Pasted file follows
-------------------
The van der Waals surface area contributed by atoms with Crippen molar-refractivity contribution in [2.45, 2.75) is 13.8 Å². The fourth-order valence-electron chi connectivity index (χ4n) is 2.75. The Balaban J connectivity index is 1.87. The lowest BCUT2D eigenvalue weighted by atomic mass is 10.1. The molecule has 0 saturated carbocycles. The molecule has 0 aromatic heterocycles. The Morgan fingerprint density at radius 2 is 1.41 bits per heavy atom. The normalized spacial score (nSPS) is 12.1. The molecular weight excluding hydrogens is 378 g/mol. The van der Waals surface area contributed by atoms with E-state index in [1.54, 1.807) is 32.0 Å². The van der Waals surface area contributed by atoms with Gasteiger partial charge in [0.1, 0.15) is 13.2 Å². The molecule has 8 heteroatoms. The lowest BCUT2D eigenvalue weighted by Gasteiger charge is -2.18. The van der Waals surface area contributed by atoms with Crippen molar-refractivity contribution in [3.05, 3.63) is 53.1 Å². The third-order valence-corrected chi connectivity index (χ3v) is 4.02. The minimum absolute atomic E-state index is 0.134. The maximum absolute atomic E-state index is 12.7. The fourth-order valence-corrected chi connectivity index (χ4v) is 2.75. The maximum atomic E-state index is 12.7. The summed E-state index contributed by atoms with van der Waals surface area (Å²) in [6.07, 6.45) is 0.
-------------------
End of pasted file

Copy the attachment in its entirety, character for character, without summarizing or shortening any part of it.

The van der Waals surface area contributed by atoms with Crippen molar-refractivity contribution in [2.45, 2.75) is 13.8 Å². The fourth-order valence-electron chi connectivity index (χ4n) is 2.75. The Balaban J connectivity index is 1.87. The lowest BCUT2D eigenvalue weighted by atomic mass is 10.1. The molecule has 0 saturated carbocycles. The molecule has 0 aromatic heterocycles. The Morgan fingerprint density at radius 2 is 1.41 bits per heavy atom. The normalized spacial score (nSPS) is 12.1. The molecular weight excluding hydrogens is 378 g/mol. The van der Waals surface area contributed by atoms with E-state index in [1.54, 1.807) is 32.0 Å². The van der Waals surface area contributed by atoms with Gasteiger partial charge in [0.1, 0.15) is 13.2 Å². The molecule has 8 heteroatoms. The lowest BCUT2D eigenvalue weighted by Gasteiger charge is -2.18. The van der Waals surface area contributed by atoms with Crippen molar-refractivity contribution in [3.05, 3.63) is 53.1 Å². The third-order valence-corrected chi connectivity index (χ3v) is 4.02. The minimum absolute atomic E-state index is 0.134. The maximum absolute atomic E-state index is 12.7. The fourth-order valence-corrected chi connectivity index (χ4v) is 2.75. The maximum atomic E-state index is 12.7. The summed E-state index contributed by atoms with van der Waals surface area (Å²) in [6.07, 6.45) is 0.